Dairy Day speakers predict positive year ahead
Dairy producers heard predictions of positive market trends and innovative research during the 44th annual Monett Dairy Day, held on Tuesday, March 5 at the Monett National Guard Armory.
Scott Brown, an agriculture economist with the University of Missouri in Columbia, told the audience of about 30 dairymen that feed prices would continue to be the number one driver in dairy costs. Brown expected price volatility would continue. The general economic outlook would play a major influence on the success of dairy products in the marketplace.
The amount of corn planted in 2013 will heavily influence the dairy outlook, Brown said. In 2012, farmers planted 96 million acres. Weighing the odds that the 2012 drought will not repeat. Brown said some predictors anticipate farmers planting from 96 to 99 million acres in 2013.
For several years, corn yields have fallen below historic trends. If a typical yield develops, corn prices could drop from $7 a bushel in 2012.
"If we have another 2012, the price of corn is not done going higher," Brown said. "We could have $8 or $9 a bushel corn, or higher."
The first major indicator will surface at the end of the month, when predictions of corn acreage come out.
Policy makers have worked in recent months to develop a new Farm Bill. Brown discussed working on the Dairy Security Act as a way to limit the risk to dairy producers. Without a new Farm Bill, national policy will revert to the 2002 Farm Bill, which provided lower payments in the Milk Income Loss Contract (MILC) between costs and prices to producers.
Brown maintained real income growth would provide the strongest support for dairy products. When the price of mozzarella cheese to record prices in recent years, pizza restaurants dropped the cheese in favor of chicken wings.
With 15 percent of milk produced in the United States going to export, the international market remains very important, including what other countries produce. Most of the milk on the market in the last 12 months continues to come from the United States and New Zealand in equal quantity.
Brown said with economic growth in Asia predicted to grow by 6 to 7 percent over the next 10 years, he considered staying in those markets very important. Even at best projections, income growth in the U.S. is only projected to rise by 3 percent over the next two years.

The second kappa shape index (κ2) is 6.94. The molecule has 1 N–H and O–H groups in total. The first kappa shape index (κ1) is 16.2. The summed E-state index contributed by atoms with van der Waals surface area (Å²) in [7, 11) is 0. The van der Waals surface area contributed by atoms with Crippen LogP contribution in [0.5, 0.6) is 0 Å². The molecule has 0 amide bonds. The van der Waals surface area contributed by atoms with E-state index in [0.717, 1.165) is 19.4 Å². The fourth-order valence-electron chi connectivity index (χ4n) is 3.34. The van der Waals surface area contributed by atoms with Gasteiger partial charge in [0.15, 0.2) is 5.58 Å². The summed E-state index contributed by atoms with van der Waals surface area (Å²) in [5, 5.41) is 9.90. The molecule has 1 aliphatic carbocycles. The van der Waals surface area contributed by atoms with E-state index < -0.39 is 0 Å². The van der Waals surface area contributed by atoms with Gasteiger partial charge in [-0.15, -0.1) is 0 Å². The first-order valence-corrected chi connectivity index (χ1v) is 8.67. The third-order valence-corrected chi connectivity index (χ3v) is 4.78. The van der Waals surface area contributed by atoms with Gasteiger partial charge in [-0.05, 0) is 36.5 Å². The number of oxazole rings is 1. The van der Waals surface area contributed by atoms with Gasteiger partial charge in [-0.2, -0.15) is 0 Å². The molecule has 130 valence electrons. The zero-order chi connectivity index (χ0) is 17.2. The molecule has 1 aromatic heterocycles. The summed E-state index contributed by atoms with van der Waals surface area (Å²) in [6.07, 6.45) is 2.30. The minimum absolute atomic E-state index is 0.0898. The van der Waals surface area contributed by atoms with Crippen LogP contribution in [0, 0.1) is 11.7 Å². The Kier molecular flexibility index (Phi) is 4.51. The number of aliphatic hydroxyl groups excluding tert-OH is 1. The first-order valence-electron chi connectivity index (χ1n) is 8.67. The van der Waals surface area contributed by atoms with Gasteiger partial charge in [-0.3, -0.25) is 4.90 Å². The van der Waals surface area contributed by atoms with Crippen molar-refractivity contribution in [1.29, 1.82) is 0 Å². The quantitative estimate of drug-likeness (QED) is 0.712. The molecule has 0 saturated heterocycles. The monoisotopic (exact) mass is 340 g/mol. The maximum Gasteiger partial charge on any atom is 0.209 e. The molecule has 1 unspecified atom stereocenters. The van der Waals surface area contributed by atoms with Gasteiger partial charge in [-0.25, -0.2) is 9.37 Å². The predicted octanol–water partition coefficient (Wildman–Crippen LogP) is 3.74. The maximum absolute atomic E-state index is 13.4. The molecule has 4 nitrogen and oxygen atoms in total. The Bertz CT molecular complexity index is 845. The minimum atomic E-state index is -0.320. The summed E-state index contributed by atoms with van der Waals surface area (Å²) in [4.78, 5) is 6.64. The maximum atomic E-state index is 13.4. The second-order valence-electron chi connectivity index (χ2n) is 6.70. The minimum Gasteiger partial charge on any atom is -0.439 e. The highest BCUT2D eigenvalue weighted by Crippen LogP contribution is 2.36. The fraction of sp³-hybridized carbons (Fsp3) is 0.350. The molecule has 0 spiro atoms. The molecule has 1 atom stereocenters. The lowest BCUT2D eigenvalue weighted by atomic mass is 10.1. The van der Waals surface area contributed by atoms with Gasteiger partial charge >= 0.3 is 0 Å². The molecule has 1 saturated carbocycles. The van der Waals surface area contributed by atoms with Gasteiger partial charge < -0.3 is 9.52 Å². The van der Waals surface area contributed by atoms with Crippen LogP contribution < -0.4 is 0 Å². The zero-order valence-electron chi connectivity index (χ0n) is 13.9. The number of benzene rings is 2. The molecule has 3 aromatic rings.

"I think we need to go down in cow numbers to get prices up," Brown said. A tough environment has developed where even when producers leave the business, larger operations continue. Someone else buys the available cows and keeps milking, maintaining the supply.
Milk production rose by half a percent in January. Brown hoped for production to fall back to 2012 levels. Otherwise, he said his price outlook would grow more pessimistic.
"I'm reasonably optimistic about the second half of 2013 in feed and milk prices," Brown said. "Exports are driving prices up."
Brown cautioned that unlike 2009, producers have no equity reserve left to fall back upon. With budgets tight, producers need progress on margin protection more than ever.
Insurance provided the topic for Greg Sower from Great American Insurance Group. Sower said the federal crop insurance program enabled producers hit by the drought in 2012 to stay in business.
The cost to the federal government to offer the insurance ran $16 billion, compared to early estimates of up to $60 billion. Compared to expenses for Hurricane Sandy, Sowder said crop insurance remained a good investment, even for the federal government, providing money to farmers that is spent in communities and with farm supply and equipment manufacturers.
Producers have until March 15 to sign up or change their coverage. Sowder said Congress secured crop insurance funding through 2013. Future funding will fall under the next Farm Bill.
Research may reveal new ways to increase dairy production. Dr. Stacey Hamilton, dairy specialist with the University of Missouri Extension, said confinement dairies have found feeding accelerated milk replacement to calves, with higher protein and lower fat, helped calves not only grow faster but to also produce more milk two years later.
In seeking an explanation, the dairy at the Southwest Research Center near Mt. Vernon has started the first trial comparing small frame pasture-fed cows on the same regimen. Hamilton expects to see an increase in milk production, though possibly not as much as 800 to 1,500 pounds of milk in the first lactation seen in the earlier studies.
Animal health strategies
Jared Grantland, a veterinarian with Animal Clinic of Monett, provided a primer on vaccination strategies for cows. He reviewed six different types of vaccines, noting how several are less stable and reliable than others.
Grantland detailed a wide range of pathogens, from viral and bacterial to problems that attack animals in specific parts of their anatomy. He specified which vaccines combat individual problems and how to take a proactive strategy in keeping animals healthy.
Dr. Tony Rickard, extension diary specialist, served as master of ceremonies. The conference was a joint undertaking between the extension and the Monett Chamber of Commerce. A barbecue lunch was provided by the chamber.